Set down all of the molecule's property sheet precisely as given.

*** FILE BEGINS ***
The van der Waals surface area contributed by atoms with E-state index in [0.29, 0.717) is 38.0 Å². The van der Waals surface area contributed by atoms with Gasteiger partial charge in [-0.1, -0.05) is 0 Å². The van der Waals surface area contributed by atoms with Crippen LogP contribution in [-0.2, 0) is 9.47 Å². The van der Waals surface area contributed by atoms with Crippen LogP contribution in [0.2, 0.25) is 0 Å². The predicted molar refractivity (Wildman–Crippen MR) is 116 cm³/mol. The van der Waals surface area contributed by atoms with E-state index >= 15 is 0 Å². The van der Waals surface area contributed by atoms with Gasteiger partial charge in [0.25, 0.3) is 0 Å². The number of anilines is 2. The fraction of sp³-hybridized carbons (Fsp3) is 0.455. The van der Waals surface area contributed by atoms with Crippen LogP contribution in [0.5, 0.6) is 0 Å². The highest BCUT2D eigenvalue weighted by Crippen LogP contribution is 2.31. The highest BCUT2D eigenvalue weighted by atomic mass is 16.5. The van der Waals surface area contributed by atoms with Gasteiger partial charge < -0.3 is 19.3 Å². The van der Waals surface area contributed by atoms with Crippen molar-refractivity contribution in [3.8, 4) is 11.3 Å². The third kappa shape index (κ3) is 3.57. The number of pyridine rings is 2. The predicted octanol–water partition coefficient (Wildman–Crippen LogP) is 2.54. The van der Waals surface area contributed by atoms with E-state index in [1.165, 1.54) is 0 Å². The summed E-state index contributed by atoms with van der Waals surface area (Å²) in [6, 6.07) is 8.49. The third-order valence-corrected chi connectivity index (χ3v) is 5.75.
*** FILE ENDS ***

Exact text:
The van der Waals surface area contributed by atoms with E-state index in [0.29, 0.717) is 38.0 Å². The van der Waals surface area contributed by atoms with Gasteiger partial charge in [-0.1, -0.05) is 0 Å². The van der Waals surface area contributed by atoms with Crippen LogP contribution in [-0.2, 0) is 9.47 Å². The van der Waals surface area contributed by atoms with Crippen LogP contribution in [0.2, 0.25) is 0 Å². The predicted molar refractivity (Wildman–Crippen MR) is 116 cm³/mol. The van der Waals surface area contributed by atoms with E-state index >= 15 is 0 Å². The van der Waals surface area contributed by atoms with Gasteiger partial charge in [0.25, 0.3) is 0 Å². The number of anilines is 2. The fraction of sp³-hybridized carbons (Fsp3) is 0.455. The van der Waals surface area contributed by atoms with Crippen LogP contribution in [0.5, 0.6) is 0 Å². The highest BCUT2D eigenvalue weighted by Crippen LogP contribution is 2.31. The highest BCUT2D eigenvalue weighted by atomic mass is 16.5. The van der Waals surface area contributed by atoms with Gasteiger partial charge < -0.3 is 19.3 Å². The van der Waals surface area contributed by atoms with Crippen molar-refractivity contribution in [3.8, 4) is 11.3 Å². The third kappa shape index (κ3) is 3.57. The number of pyridine rings is 2. The predicted octanol–water partition coefficient (Wildman–Crippen LogP) is 2.54. The van der Waals surface area contributed by atoms with E-state index in [1.165, 1.54) is 0 Å². The summed E-state index contributed by atoms with van der Waals surface area (Å²) in [6, 6.07) is 8.49. The third-order valence-corrected chi connectivity index (χ3v) is 5.75.